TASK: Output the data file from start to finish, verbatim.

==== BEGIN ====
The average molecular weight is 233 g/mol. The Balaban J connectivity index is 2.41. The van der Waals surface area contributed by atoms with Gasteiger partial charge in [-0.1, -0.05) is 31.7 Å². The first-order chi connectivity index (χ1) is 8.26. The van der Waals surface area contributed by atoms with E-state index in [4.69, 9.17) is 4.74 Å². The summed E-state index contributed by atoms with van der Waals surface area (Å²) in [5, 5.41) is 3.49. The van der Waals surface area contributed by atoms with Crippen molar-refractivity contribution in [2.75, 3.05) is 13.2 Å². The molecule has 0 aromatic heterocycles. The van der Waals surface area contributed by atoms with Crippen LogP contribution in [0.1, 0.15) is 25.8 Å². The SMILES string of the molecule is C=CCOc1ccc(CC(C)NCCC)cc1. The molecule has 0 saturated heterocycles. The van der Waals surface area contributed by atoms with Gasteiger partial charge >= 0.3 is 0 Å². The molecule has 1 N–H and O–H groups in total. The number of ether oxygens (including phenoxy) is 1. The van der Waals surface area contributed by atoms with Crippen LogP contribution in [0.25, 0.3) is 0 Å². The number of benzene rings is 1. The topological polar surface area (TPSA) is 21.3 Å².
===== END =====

The average molecular weight is 233 g/mol. The Balaban J connectivity index is 2.41. The van der Waals surface area contributed by atoms with Gasteiger partial charge in [-0.1, -0.05) is 31.7 Å². The first-order chi connectivity index (χ1) is 8.26. The van der Waals surface area contributed by atoms with E-state index in [4.69, 9.17) is 4.74 Å². The summed E-state index contributed by atoms with van der Waals surface area (Å²) in [5, 5.41) is 3.49. The van der Waals surface area contributed by atoms with Crippen molar-refractivity contribution in [2.75, 3.05) is 13.2 Å². The molecule has 0 aromatic heterocycles. The van der Waals surface area contributed by atoms with Crippen LogP contribution in [0.1, 0.15) is 25.8 Å². The SMILES string of the molecule is C=CCOc1ccc(CC(C)NCCC)cc1. The molecule has 0 saturated heterocycles. The van der Waals surface area contributed by atoms with Gasteiger partial charge >= 0.3 is 0 Å². The molecule has 1 N–H and O–H groups in total. The number of ether oxygens (including phenoxy) is 1. The van der Waals surface area contributed by atoms with Crippen LogP contribution in [0.25, 0.3) is 0 Å². The number of benzene rings is 1. The topological polar surface area (TPSA) is 21.3 Å².